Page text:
Jacksonville State University Jazz is back this semester, presenting the campus with a new way of experiencing its music.

Last year, Jazz I was given the opportunity to record an album comprised of their very best repertoire, appropriately named “Everything in Its Right Place” at Bates Brothers Studio in Hueytown.

“It’s a very nice state-of-the-art facility, and the owners are super professional and really know what they’re doing,” says tenor saxophone player Jarrett Irish of the studio.

The musicians involved had a good idea of the opportunity provided to them, never taking their experience for granted and returning with unique takes on their personal benefits from their time in the studio.

“I think it’s important to have recording experience because whether you’re going to be a performer or an educator, you’re going to want to track your progress at some point in your career,” says Irish. “It’s better to do that and have that experience earlier on so when it’s your band or your school, you know what to expect going into it. Plus, it’s such a great way to grow as a musician.”

The members of Jazz I are pretty well acquainted with live performances, but according to some of the students, the experience in the studio was a little different.

“When you play a live show, you only have that one chance to play the chart to perfection,” says trumpet player, Mark Knauss. “In the recording studio, we spent hours just recording one or two songs, doing multiple takes on them just to make sure it was the best quality we could play. We still had that performance mindset when we recorded, keeping us as efficient as possible in the studio.”

The students had no issue holding themselves accountable for the task given to them, and though they were there to work, they still managed to enjoy themselves.

“Concerning the difficulty of music Jazz I plays, we want to compete with other top jazz ensembles in the country,” says Knauss. “My favorite tune we played was “Extra Credit.” It’s one of the harder tunes we’ve played, and it was great to see it come together into something that was put in our album.”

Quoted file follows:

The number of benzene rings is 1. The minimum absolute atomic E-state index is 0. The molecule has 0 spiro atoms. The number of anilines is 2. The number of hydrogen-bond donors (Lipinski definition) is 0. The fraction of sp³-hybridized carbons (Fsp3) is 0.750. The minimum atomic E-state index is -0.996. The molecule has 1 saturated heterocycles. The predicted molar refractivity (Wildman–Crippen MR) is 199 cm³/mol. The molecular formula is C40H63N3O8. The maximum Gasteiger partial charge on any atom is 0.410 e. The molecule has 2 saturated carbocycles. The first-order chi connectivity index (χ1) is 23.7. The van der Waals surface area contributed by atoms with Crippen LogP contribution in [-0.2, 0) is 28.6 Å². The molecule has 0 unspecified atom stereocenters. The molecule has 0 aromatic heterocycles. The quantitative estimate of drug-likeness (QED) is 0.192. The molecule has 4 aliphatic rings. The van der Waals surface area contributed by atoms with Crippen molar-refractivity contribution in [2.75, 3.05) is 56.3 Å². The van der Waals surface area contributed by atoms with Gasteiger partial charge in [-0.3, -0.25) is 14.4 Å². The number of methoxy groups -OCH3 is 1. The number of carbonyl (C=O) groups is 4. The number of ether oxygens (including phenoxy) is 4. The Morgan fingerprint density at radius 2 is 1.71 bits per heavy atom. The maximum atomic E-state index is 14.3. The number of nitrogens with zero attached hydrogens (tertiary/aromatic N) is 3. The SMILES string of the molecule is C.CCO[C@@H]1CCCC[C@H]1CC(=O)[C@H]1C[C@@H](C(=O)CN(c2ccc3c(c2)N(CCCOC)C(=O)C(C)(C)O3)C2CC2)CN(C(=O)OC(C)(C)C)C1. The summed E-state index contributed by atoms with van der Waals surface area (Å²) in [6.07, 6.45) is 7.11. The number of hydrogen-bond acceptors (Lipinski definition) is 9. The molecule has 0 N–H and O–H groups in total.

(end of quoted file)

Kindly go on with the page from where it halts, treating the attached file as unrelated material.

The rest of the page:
The students were equally impressed with their instructors’ contribution to their body of work. “Another one of my favorites is the Faculty Trio’s rendition of “Sweet Home Alabama,” adds Knauss. “We’re incredibly lucky to have some of the best musicians in the world teaching at JSU.”

As with any other musical endeavor, the students put an incredible amount of work into their album. “We knew about the recording since the beginning of that semester when Dr. Nevala passed out the music. So from the start, we knew what we were working for,” says bassist Nick Staff. “I think we put a little more effort in the charts because each and every note was going to be recorded and it had to be perfect. Everyone had an individual mic, so their part was recorded independently. It was pretty nerve-racking for a while.”

Dr. Andy Nevala provided several reasons for recording the album. “The main purpose was to give the students an opportunity to experience the recording studio environment,” explains Nevala. “The students were in an environment of high pressure, and there’s nowhere to hide. A second reason is to have something that’s representative of who we are and what we do as JSU Jazz.”

Nevala doesn’t hesitate to commend his students and colleagues on their work ethic as he continues to promote the jazz program, as well as the university, to the community and beyond. “For recruiting, no other jazz program in the state has a recording out that sounds as good as ours,” says Nevala. “As we get these [recordings] in the hands of people throughout the southeast, the reputation of JSU will grow in a positive way.”

The instructors and students expect one another to go above and beyond to further the cause of music, as often exhibited by Dr. Nevala. “Recording and releasing a CD is no easy task; it requires a monumental effort from the students and faculty involved. I spent many days driving to the studio to edit and mix,” explains Nevala. “You have to have a band good enough to record. You have to have the right songs rehearsed the right way. All in all, it was a lot of work.”

In the end, the students and their instructors were very proud of the finished product.
“It’s very satisfying knowing that my name is now in the history books for the professional development of our Jazz department,” says tenor saxophone player Jessica Creel.

Through hard work, musical imagination, and some of the most admirable accountability, the members of the JSU Jazz program have truly outdone themselves, and concerning its future, the possibilities are endless.

The album will be released at the March 5th Jazz Festival for a $10 donation.

For more information on JSU Jazz performance, visit jsujazz.webs.com. Merchandise featuring the music department and emsembles is available at all performances for a recommended donation.

Patrice Green
Staff Writer

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